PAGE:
### Weighted Average Cost of Equity Definition

In finance and accounting, cost of equity in a company is determined using the weighted average cost of equity (WACE). Weighted average cost of equity (WACE) calculates the cost of equity in a company by allocated different weights to different aspects of the company’s equity.

Knowing the accurate cost of a company’s equity is important in determining the cost of capital of the company as well as the amount of compensation to be paid to investors. Also, when the cost of capital is determined, it is easy to make important decisions as to whether a company should take on a project or otherwise.

### A Little More on What is Weighted Average Cost of Equity (WACE)

To calculate the weighted average cost of equity of a firm, here are the steps to follow;

- Estimate the costs of new common stock, preferred stock am retained earnings of the firm.
- Estimate the value of equity that each from of equity (new common stock, preferred stock am retained earnings) occupies.
- Multiply each cost of equity by its proportion in the overall equity. This result gives us the WACE.

### Why the Weighted Average Cost of Equity Matters

Investors consider the weighted average cost of equity to check how profitable an investment would be. In an acquisition, acquiring companies also check the WACE of the target company and use the value in assessing the future performance of the firm and future cash flows. Analysts also assess a firm using its weighted average cost of equity. This is with the aim of detecting deficiencies in the company’s approaches, if there are any and to introduce new methodologies.

### References for “Weighted Average Cost of Equity (WACE)”

- https://www.investopedia.com › Investing › Fundamental Analysis
- https://www.mbaskool.com › Concepts › Finance and Economics
- finans.trader.uz/language_russian_forex_financial-terms__weighted… –

### Academic research for “Weighted Average Cost of Equity (WACE)”

The weighted average cost of capital, perfect capital markets, and project life: a clarification, Miles, J. A., & Ezzell, J. R. (1980). The weighted average cost of capital, perfect capital markets, and project life: a clarification. *Journal of financial and quantitative analysis*, *15*(3), 719-730.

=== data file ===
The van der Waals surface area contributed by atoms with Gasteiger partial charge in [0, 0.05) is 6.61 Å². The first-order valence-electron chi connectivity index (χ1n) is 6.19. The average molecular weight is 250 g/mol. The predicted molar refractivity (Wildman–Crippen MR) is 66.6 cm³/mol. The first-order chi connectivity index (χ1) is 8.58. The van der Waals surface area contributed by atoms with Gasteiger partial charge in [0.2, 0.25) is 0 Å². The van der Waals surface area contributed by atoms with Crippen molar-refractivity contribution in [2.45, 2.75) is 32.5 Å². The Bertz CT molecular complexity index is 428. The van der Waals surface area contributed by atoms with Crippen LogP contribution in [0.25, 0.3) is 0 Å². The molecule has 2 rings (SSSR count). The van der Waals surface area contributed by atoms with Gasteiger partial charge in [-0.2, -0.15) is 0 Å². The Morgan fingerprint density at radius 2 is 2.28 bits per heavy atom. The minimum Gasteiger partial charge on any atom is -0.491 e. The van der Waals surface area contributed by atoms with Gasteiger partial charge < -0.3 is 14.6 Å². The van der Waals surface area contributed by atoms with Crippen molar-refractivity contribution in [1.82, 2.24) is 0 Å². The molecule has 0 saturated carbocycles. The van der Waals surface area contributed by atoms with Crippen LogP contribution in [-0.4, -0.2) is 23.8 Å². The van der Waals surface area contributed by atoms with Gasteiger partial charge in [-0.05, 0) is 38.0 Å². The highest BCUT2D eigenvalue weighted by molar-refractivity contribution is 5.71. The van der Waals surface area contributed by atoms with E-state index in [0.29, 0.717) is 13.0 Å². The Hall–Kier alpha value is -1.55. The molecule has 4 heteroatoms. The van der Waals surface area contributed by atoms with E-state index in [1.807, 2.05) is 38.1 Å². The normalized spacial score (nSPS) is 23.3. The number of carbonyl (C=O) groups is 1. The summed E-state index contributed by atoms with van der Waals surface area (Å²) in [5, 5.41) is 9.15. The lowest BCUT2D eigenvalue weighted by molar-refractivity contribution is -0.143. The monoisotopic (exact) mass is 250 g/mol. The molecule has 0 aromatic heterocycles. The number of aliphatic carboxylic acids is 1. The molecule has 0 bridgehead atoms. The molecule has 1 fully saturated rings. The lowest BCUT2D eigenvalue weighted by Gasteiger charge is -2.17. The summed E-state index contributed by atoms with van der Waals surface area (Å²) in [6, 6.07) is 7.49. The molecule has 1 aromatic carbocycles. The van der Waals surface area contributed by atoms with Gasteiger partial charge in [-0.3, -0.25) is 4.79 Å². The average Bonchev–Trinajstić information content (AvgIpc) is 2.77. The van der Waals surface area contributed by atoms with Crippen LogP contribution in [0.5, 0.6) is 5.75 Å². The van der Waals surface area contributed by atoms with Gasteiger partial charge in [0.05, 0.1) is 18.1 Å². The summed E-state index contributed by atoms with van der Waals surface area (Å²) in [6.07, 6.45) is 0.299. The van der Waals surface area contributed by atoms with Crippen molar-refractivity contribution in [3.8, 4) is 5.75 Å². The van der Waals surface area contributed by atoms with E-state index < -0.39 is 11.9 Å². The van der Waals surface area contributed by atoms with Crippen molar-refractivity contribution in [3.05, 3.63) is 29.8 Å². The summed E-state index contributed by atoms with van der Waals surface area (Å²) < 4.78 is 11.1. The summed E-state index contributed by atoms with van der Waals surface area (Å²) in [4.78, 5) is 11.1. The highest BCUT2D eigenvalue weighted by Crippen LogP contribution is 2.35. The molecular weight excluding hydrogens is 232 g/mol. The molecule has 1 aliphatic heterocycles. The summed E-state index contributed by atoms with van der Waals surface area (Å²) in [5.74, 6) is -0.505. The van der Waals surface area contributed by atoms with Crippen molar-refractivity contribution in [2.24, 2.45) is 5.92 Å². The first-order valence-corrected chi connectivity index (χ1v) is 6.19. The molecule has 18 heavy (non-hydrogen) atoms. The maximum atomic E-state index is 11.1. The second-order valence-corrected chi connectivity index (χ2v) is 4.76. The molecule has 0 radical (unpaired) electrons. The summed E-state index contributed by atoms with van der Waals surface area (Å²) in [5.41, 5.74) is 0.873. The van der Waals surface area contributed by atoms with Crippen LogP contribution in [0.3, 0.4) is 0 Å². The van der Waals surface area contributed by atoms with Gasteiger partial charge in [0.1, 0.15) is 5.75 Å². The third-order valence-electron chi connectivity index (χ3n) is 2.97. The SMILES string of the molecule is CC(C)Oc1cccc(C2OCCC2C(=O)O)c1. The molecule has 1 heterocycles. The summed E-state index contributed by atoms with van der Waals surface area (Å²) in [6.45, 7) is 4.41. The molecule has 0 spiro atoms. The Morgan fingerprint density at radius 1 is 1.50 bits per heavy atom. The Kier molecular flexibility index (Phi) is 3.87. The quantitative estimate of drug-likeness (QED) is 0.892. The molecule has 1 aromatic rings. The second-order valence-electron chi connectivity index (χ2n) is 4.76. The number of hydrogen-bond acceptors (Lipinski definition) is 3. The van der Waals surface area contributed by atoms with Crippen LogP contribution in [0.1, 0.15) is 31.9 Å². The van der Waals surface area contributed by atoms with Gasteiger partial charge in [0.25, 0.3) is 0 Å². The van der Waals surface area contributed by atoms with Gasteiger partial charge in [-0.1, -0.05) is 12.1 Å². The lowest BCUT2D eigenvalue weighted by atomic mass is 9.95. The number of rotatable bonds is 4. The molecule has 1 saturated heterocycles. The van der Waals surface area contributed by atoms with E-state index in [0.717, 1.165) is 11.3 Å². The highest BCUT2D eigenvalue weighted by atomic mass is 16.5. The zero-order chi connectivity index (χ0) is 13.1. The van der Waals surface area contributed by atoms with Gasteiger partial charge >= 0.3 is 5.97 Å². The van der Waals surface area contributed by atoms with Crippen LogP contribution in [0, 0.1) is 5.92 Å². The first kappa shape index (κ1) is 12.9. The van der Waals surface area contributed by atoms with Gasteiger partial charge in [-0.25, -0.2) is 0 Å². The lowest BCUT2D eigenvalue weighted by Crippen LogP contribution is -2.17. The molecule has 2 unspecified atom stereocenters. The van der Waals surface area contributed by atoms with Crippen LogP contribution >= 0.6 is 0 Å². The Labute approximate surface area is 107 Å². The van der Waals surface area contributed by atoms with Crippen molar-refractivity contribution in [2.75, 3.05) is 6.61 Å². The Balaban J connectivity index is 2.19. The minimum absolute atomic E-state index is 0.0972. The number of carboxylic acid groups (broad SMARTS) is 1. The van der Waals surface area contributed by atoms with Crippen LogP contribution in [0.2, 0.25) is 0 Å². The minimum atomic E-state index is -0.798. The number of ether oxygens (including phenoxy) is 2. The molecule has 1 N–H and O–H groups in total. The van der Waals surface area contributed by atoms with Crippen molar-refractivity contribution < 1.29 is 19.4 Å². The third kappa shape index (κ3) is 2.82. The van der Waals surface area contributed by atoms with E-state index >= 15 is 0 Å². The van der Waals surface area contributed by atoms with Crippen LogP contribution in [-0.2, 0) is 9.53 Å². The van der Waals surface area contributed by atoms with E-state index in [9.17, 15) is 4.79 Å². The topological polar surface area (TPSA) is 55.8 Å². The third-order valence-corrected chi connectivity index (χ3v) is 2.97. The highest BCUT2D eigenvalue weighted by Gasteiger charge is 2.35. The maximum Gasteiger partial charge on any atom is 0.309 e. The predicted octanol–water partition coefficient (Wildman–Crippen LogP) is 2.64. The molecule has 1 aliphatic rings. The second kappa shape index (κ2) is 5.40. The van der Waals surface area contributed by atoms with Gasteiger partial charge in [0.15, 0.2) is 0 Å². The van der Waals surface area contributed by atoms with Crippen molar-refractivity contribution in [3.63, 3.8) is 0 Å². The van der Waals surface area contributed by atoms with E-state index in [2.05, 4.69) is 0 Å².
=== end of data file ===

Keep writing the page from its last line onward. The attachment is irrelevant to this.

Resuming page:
Weighted average cost of capital in the theory of Modigliani–Miller, modified for a finite lifetime company, Brusov, P., Filatova, T., Orehova, N., & Brusova, N. (2011). Weighted average cost of capital in the theory of Modigliani–Miller, modified for a finite lifetime company. *Applied Financial Economics*, *21*(11), 815-824.

Best practices in estimating the cost of capital: survey and synthesis, Bruner, R. F., Eades, K. M., Harris, R. S., & Higgins, R. C. (1998). Best practices in estimating the cost of capital: survey and synthesis. *Financial practice and education*, *8*, 13-28.

Investment and the weighted average cost of capital, Frank, M. Z., & Shen, T. (2016). Investment and the weighted average cost of capital. *Journal of Financial Economics*, *119*(2), 300-315.

From Modigliani–Miller to general theory of capital cost and capital structure of the company, Brusov, P., Filatova, T., Orehova, N., Brusov, P., & Brusova, N. (2011). From Modigliani–Miller to general theory of capital cost and capital structure of the company. *Research Journal of Economics, Business and ICT*, *2*.

In defense of the weighted average cost of capital, Henderson Jr, G. V. (1979). In defense of the weighted average cost of capital. *Financial Management*, 57-61.

The weighted average cost of capital is not quite right, Miller, R. A. (2009). The weighted average cost of capital is not quite right. *The Quarterly Review of Economics and Finance*, *49*(1), 128-138.